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Sustainability: the story from here










In this second of two articles on emerging architectural practices across the country, we look at the work of KANVA in Montreal, and Acre Architects in Saint John. Both practices look to the history, culture and social fabric of existing communities as the roots from which new urban narratives can emerge. The future is fiction, and it is inspiration and participation that will enable us to weave these narratives into a new reality that is socially, economically and environmentally sustainable.

By Jim Taggart, Editor

KANVA, Montreal
The city is the context for much of KANVA’s work. We seek to mend and ameliorate the city, often working in vacant urban lots or dilapidated existing buildings to give them new life and stitch together the damaged or underutilized fragments of the city.

Our approach to sustainability is one of nourishing existing communities rather than expanding the city’s footprint. We are concerned with the overall vitality of the city’s neighbourhoods and often set up temporary art installations before a project is slated to begin to provoke participation, thought and interest in what is to come. We believe architects have a social responsibility to invest in the city and act as its stewards by contributing to its densification, by promoting green living, by repurposing abandoned buildings and by using art to reorient our relationship with the city’s public spaces.

One important project that succinctly demonstrates KANVA’s ethical approach to the city is the Edison student residence, built on a small vacant lot across from McGill University. The site suffered a fire in the early 20th century, a narrative we deemed important to convey to users and the community. Concrete photoengraved panels were erected on the front façade depicting film stills from a fire that occurred down the street around the same time. Through sun and shadow the photoengraving subtly reanimates the horse-drawn sleighs responding to the fire in 1901.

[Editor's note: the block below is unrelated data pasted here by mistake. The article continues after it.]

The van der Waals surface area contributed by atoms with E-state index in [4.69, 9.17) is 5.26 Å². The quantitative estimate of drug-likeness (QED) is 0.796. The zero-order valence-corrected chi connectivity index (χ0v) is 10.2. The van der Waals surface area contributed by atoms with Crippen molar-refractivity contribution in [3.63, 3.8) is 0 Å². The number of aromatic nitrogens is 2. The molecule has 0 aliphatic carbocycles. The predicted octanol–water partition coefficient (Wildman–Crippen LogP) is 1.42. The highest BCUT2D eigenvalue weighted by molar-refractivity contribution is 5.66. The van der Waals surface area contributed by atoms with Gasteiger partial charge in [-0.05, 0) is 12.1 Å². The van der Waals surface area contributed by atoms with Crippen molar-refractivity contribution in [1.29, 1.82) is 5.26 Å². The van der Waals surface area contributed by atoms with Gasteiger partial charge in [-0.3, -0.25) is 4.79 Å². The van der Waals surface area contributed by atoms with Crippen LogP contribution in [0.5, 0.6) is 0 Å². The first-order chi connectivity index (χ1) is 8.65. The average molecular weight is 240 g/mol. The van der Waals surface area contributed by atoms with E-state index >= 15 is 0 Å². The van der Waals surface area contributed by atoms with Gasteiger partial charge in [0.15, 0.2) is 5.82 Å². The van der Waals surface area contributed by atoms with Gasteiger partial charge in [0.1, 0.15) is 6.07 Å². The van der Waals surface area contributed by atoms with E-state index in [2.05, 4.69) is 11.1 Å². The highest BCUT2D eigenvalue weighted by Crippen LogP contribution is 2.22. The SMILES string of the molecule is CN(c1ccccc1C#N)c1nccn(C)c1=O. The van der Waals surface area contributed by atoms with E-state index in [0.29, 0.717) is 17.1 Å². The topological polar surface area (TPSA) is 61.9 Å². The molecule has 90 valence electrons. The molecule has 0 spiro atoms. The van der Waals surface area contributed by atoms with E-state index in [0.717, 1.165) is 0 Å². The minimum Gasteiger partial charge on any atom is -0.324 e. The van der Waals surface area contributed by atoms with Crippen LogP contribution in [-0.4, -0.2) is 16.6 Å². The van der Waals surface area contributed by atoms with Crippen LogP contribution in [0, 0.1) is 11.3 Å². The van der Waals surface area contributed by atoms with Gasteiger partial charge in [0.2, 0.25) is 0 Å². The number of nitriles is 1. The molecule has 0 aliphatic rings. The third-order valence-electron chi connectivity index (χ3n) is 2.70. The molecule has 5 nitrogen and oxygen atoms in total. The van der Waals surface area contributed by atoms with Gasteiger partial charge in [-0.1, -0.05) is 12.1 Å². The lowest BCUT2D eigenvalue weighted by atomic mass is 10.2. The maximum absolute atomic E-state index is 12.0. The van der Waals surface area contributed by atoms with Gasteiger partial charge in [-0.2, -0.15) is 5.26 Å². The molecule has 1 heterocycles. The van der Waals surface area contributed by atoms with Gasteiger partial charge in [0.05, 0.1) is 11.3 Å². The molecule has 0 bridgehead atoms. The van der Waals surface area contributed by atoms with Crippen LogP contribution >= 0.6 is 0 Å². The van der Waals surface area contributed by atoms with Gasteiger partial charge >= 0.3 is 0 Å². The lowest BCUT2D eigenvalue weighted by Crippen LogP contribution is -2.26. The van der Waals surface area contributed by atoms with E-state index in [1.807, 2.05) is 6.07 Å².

The summer prior to construction, KANVA occupied the vacant lot with a temporary installation entitled: 30 Lits. The team recovered 30 used beds from across the city, painted them white and arranged them in rows on the site to provoke discussion of the program to come, a student residence, and at the same time offer passers-by an unexpected interlude in their urban journey.

Another significant contribution to the city was the interactive, experiential art installation, City Fields. The project was the winning entry in the annual Luminotherapy competition, an initiative that challenges Montreal’s design community to work with artists from diverse disciplines to create an immersive winter experience. A luminous field of colour and sound, referencing the city’s agricultural lot subdivisions, was created by thousands of light reflectors on flexible stems that respond in symphony with changes in the environment and human interaction.

This installation examines at an urban-scale, the physiological and psychological benefits of providing the public a rallying point where they can go outside to get fresh air and the essential exposure to natural light in Nordic winters.

KANVA and Acre Architects